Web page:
As others have indicated, this is not a “tactic”, it’s an unconscious result of splitting or seeing things as either black or white. Those who suffer with BPD, have the unfortunate experience of having to deal with their emotions without being aware of the context.
This means that when someone seems nice to them, they think they idealize them, and when someone seems not nice they seem like the worst uncaring people ever. They have a difficult time holding in their minds, all of their other experiences and feelings about the person.
This means that they cannot think of feel, “this person is generally very good to me but this time they did something that inadvertently hurt me”. It becomes “this person is bad to me, they don’t care, they want to hurt me.”
By the same token they cannot think and feel, “this person has hurt me many times, they often do not consider my feelings, but today they are being very thoughtful and kind”. Instead they might feel, “this is somebody I want to be with because they are nice to me”.
This is not a cognitive issue, it’s about holding onto the feelings. They might be able to give accounts of the various times the person was nice or not nice to them, but they can only hold onto the feeling that they are either good or bad, never a mix of both.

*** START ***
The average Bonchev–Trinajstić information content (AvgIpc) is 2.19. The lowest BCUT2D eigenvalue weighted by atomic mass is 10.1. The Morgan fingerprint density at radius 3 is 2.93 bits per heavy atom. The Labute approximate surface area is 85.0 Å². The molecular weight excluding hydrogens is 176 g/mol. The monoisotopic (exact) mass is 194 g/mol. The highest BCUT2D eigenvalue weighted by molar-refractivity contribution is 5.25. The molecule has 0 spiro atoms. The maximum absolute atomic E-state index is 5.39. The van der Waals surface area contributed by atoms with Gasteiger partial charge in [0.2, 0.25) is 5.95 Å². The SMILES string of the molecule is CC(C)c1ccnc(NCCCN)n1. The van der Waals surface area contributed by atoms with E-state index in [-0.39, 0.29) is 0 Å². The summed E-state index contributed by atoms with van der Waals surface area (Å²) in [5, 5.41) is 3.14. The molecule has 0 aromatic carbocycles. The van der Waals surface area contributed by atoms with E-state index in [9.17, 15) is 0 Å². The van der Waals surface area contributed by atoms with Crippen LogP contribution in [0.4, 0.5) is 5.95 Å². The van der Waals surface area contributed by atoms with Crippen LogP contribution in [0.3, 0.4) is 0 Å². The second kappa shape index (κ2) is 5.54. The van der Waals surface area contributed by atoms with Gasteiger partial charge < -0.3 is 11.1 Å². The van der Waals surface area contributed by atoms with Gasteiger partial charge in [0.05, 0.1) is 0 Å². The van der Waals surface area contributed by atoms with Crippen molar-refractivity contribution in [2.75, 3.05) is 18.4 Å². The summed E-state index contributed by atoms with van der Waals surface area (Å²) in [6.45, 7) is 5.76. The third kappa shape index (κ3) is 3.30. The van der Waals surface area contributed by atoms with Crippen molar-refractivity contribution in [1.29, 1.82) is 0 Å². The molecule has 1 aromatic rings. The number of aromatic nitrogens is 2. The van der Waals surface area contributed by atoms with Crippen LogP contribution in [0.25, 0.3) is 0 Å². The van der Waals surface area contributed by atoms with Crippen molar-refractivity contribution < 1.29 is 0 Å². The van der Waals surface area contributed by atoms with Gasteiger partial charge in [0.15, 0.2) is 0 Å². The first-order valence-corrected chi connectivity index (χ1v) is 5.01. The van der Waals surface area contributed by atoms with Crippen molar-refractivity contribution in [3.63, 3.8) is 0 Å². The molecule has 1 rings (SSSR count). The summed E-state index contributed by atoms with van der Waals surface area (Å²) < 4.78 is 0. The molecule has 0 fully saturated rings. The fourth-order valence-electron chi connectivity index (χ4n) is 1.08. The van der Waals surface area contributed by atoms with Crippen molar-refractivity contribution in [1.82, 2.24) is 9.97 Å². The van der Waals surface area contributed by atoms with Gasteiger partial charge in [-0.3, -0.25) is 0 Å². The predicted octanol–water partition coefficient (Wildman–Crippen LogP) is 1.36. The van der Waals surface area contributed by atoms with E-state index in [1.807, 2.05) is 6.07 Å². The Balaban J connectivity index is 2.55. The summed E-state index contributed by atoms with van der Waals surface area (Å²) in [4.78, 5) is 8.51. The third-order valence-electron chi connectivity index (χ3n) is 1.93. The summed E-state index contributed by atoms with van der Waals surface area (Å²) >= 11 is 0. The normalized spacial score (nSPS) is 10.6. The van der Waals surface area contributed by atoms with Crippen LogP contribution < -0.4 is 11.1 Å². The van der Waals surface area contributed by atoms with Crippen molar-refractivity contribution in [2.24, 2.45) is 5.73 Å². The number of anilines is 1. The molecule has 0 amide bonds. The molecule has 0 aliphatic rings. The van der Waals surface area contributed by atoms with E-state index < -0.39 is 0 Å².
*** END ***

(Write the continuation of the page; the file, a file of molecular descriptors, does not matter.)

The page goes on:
This results of them constantly pushing people away, and pulling people in. It’s certainly not something that anyone wants to do. Many of the people they push away, or people that really value in their lives, and wish they could be closer to. Many of the people they Polin might also be people that are abusive and hurt him.
It’s certainly not something that anyone wants to do. Many of the people they push away, or people that really value in their lives, and wish they could be closer to. Many of the people they Polin might also be people that are abusive and hurt him.
The ability to hold both the good and the bad in our heads at the same time is something that typically develops in early childhood, assuming good enough care-taking. If you speak to children up to the age of five, you’ll soon find they also have black-and-white thinking.
One of the ways that we sometimes protect ourselves is by dissociating painful emotions. When someone is exposed to significant trauma, they might end up dissociate in almost all of their emotions. If we’re dealing with abusive or neglectful caretakers, it would be far too frightening to maintain an awareness that they were unreliable or dangerous to us, so we do what we can to protect image of them. In some cases this means forgetting all the times they’ve hurt or wronged us.
While this survival mechanism is adaptive and makes sense when we are young children, as adults it can result in dissociating from all of our feelings and being stuck in black-and-white thinking. This leads to emotional dysregulation, because the person is constantly left without any context to compare their feelings too. Whenever they feel bad it becomes completely overwhelming and intolerable, and when they feel good it seems like the best thing ever.